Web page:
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English professor raises awareness of Egyptian authors

July 12, 2011

  • Assistant Professor of English Pauls Toutonghi

Miller Hall

In the wake of the Arab Spring, Assistant Professor of English Pauls Toutonghi is asserting the increasing relevance of Egyptian authors little known to American readers. 

Toutonghi, who teaches literature courses and fiction writing at Lewis & Clark, visited Cairo this spring and noted the importance of literature in Egypt’s revolution. When he returned, Toutonghi was disappointed to discover that even critically acclaimed Egyptian authors were absent from American bookstore shelves.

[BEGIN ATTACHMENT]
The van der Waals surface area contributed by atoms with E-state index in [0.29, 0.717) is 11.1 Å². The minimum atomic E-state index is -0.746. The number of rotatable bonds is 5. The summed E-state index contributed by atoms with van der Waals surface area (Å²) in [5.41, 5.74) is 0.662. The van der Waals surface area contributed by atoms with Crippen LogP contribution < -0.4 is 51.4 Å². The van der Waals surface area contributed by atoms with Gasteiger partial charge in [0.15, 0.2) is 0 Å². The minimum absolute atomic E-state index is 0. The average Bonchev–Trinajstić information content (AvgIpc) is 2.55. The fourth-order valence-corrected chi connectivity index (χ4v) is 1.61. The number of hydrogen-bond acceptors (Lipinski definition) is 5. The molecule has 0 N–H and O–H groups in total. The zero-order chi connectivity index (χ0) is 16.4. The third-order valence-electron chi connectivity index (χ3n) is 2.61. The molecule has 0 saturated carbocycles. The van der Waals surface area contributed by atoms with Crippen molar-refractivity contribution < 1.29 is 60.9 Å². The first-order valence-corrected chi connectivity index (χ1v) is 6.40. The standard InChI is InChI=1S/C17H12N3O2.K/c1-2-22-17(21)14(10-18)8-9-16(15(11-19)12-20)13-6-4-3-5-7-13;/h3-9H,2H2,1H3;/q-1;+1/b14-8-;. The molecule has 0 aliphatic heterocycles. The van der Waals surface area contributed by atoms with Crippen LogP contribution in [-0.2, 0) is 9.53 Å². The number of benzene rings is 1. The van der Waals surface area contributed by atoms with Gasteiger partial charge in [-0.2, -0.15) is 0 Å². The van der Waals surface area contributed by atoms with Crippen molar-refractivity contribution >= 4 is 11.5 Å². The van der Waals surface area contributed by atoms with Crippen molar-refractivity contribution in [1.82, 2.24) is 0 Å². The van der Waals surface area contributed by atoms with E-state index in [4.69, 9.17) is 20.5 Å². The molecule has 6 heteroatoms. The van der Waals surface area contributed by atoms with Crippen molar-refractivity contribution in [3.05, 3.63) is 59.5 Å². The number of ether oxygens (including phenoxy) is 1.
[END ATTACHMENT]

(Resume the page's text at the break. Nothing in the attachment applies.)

In an op-ed for the online magazine The Millions, Toutonghi explains his frustration, writing: “Where was the work of these men and women, work that was a catalyst for the ongoing social transformation of the largest nation in the Middle East?”

To correct this problem, Toutonghi recommends a handful of distinguished authors who have heretofore been neglected by Western audiences.

Read Toutonghi’s full opinion—“Six Egyptian Writers You Don’t Know But You Should”—at The Millions.

UPDATE: Toutonghi discusses the political situation in Egypt with author Mansoura Ez Eldin in this interview at The Rumpus.

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